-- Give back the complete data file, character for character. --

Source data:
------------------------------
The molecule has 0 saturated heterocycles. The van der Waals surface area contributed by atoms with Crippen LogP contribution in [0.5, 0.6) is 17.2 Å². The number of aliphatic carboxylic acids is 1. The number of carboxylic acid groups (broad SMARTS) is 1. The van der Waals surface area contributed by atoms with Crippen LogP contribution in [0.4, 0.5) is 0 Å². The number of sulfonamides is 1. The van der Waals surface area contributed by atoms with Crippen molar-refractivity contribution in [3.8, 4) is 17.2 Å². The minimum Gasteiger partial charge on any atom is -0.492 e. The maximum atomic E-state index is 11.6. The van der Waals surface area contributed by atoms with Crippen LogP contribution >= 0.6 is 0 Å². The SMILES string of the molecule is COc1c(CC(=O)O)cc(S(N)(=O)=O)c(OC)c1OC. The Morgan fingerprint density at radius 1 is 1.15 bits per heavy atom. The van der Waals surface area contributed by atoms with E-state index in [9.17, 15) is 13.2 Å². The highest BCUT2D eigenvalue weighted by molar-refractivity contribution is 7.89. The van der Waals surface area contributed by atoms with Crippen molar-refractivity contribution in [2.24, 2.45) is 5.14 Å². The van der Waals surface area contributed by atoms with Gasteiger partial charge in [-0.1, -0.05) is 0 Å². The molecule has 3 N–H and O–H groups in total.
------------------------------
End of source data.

The molecule has 0 saturated heterocycles. The van der Waals surface area contributed by atoms with Crippen LogP contribution in [0.5, 0.6) is 17.2 Å². The number of aliphatic carboxylic acids is 1. The number of carboxylic acid groups (broad SMARTS) is 1. The van der Waals surface area contributed by atoms with Crippen LogP contribution in [0.4, 0.5) is 0 Å². The number of sulfonamides is 1. The van der Waals surface area contributed by atoms with Crippen molar-refractivity contribution in [3.8, 4) is 17.2 Å². The minimum Gasteiger partial charge on any atom is -0.492 e. The maximum atomic E-state index is 11.6. The van der Waals surface area contributed by atoms with Crippen LogP contribution >= 0.6 is 0 Å². The SMILES string of the molecule is COc1c(CC(=O)O)cc(S(N)(=O)=O)c(OC)c1OC. The Morgan fingerprint density at radius 1 is 1.15 bits per heavy atom. The van der Waals surface area contributed by atoms with E-state index in [9.17, 15) is 13.2 Å². The highest BCUT2D eigenvalue weighted by molar-refractivity contribution is 7.89. The van der Waals surface area contributed by atoms with Crippen molar-refractivity contribution in [2.24, 2.45) is 5.14 Å². The van der Waals surface area contributed by atoms with Gasteiger partial charge in [-0.1, -0.05) is 0 Å². The molecule has 3 N–H and O–H groups in total.